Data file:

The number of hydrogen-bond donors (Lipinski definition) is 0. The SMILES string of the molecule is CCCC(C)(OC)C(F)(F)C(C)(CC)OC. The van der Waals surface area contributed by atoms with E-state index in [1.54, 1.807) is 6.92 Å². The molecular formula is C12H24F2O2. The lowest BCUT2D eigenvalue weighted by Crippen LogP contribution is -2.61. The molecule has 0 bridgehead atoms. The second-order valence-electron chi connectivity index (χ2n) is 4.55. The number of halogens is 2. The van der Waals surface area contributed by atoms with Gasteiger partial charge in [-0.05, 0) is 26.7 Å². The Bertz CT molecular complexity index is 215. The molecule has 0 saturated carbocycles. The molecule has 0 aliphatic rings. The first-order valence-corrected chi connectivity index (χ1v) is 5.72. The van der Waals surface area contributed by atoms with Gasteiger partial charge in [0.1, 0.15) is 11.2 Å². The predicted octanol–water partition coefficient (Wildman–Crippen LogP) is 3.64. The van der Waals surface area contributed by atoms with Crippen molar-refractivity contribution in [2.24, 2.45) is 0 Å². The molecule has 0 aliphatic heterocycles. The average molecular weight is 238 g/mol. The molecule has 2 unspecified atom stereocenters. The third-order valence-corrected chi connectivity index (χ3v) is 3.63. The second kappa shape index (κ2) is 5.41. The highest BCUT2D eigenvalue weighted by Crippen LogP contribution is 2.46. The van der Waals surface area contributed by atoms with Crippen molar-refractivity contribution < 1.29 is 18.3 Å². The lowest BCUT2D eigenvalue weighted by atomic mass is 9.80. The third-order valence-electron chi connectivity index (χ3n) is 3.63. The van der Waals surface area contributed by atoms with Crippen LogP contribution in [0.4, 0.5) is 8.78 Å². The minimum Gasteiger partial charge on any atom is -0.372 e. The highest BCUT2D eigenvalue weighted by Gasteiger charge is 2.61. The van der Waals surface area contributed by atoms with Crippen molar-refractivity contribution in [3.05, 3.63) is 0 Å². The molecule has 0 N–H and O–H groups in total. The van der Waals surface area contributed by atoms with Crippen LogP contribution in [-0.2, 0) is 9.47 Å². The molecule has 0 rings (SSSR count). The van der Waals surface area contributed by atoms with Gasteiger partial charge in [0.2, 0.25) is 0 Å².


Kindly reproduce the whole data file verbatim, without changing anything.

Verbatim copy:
The number of hydrogen-bond donors (Lipinski definition) is 0. The SMILES string of the molecule is CCCC(C)(OC)C(F)(F)C(C)(CC)OC. The van der Waals surface area contributed by atoms with E-state index in [1.54, 1.807) is 6.92 Å². The molecular formula is C12H24F2O2. The lowest BCUT2D eigenvalue weighted by Crippen LogP contribution is -2.61. The molecule has 0 bridgehead atoms. The second-order valence-electron chi connectivity index (χ2n) is 4.55. The number of halogens is 2. The van der Waals surface area contributed by atoms with Gasteiger partial charge in [-0.05, 0) is 26.7 Å². The Bertz CT molecular complexity index is 215. The molecule has 0 saturated carbocycles. The molecule has 0 aliphatic rings. The first-order valence-corrected chi connectivity index (χ1v) is 5.72. The van der Waals surface area contributed by atoms with Gasteiger partial charge in [0.1, 0.15) is 11.2 Å². The predicted octanol–water partition coefficient (Wildman–Crippen LogP) is 3.64. The van der Waals surface area contributed by atoms with Crippen molar-refractivity contribution in [2.24, 2.45) is 0 Å². The molecule has 0 aliphatic heterocycles. The average molecular weight is 238 g/mol. The molecule has 2 unspecified atom stereocenters. The third-order valence-corrected chi connectivity index (χ3v) is 3.63. The second kappa shape index (κ2) is 5.41. The highest BCUT2D eigenvalue weighted by Crippen LogP contribution is 2.46. The van der Waals surface area contributed by atoms with Crippen molar-refractivity contribution < 1.29 is 18.3 Å². The lowest BCUT2D eigenvalue weighted by atomic mass is 9.80. The third-order valence-electron chi connectivity index (χ3n) is 3.63. The van der Waals surface area contributed by atoms with Crippen LogP contribution in [0.4, 0.5) is 8.78 Å². The minimum Gasteiger partial charge on any atom is -0.372 e. The highest BCUT2D eigenvalue weighted by Gasteiger charge is 2.61. The van der Waals surface area contributed by atoms with Crippen molar-refractivity contribution in [3.05, 3.63) is 0 Å². The molecule has 0 N–H and O–H groups in total. The van der Waals surface area contributed by atoms with Crippen LogP contribution in [-0.2, 0) is 9.47 Å². The molecule has 0 rings (SSSR count). The van der Waals surface area contributed by atoms with Gasteiger partial charge in [0.2, 0.25) is 0 Å².